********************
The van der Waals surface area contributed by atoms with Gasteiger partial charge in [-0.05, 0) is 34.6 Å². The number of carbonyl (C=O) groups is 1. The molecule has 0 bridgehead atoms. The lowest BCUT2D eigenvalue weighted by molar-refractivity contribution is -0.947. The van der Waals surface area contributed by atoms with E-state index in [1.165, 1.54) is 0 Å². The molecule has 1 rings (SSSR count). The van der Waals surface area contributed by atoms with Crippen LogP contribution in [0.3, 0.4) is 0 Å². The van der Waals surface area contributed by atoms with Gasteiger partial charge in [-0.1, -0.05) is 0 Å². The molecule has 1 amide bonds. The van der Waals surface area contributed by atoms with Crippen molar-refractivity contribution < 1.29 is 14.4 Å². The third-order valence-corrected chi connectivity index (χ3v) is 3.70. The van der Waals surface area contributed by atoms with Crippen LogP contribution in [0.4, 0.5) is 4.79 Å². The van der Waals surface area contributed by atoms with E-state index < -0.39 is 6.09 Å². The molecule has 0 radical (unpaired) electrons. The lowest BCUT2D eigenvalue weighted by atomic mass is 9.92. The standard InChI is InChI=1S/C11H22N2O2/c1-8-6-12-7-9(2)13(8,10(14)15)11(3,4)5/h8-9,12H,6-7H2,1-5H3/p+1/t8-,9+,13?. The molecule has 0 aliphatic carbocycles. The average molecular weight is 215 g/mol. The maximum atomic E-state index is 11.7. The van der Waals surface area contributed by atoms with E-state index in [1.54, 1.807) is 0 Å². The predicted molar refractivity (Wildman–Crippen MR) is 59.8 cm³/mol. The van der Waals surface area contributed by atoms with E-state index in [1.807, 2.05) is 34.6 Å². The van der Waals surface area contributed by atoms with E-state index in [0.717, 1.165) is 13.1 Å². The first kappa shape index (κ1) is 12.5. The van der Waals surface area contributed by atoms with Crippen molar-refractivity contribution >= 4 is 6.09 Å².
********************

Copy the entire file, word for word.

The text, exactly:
The van der Waals surface area contributed by atoms with Gasteiger partial charge in [-0.05, 0) is 34.6 Å². The number of carbonyl (C=O) groups is 1. The molecule has 0 bridgehead atoms. The lowest BCUT2D eigenvalue weighted by molar-refractivity contribution is -0.947. The van der Waals surface area contributed by atoms with E-state index in [1.165, 1.54) is 0 Å². The molecule has 1 rings (SSSR count). The van der Waals surface area contributed by atoms with Crippen LogP contribution in [0.3, 0.4) is 0 Å². The van der Waals surface area contributed by atoms with Gasteiger partial charge in [-0.1, -0.05) is 0 Å². The molecule has 1 amide bonds. The van der Waals surface area contributed by atoms with Crippen molar-refractivity contribution < 1.29 is 14.4 Å². The third-order valence-corrected chi connectivity index (χ3v) is 3.70. The van der Waals surface area contributed by atoms with Crippen LogP contribution in [0.4, 0.5) is 4.79 Å². The van der Waals surface area contributed by atoms with E-state index < -0.39 is 6.09 Å². The molecule has 0 radical (unpaired) electrons. The lowest BCUT2D eigenvalue weighted by atomic mass is 9.92. The standard InChI is InChI=1S/C11H22N2O2/c1-8-6-12-7-9(2)13(8,10(14)15)11(3,4)5/h8-9,12H,6-7H2,1-5H3/p+1/t8-,9+,13?. The molecule has 0 aliphatic carbocycles. The average molecular weight is 215 g/mol. The maximum atomic E-state index is 11.7. The van der Waals surface area contributed by atoms with E-state index in [1.54, 1.807) is 0 Å². The predicted molar refractivity (Wildman–Crippen MR) is 59.8 cm³/mol. The van der Waals surface area contributed by atoms with E-state index in [1.807, 2.05) is 34.6 Å². The van der Waals surface area contributed by atoms with E-state index in [0.717, 1.165) is 13.1 Å². The first kappa shape index (κ1) is 12.5. The van der Waals surface area contributed by atoms with Crippen molar-refractivity contribution >= 4 is 6.09 Å².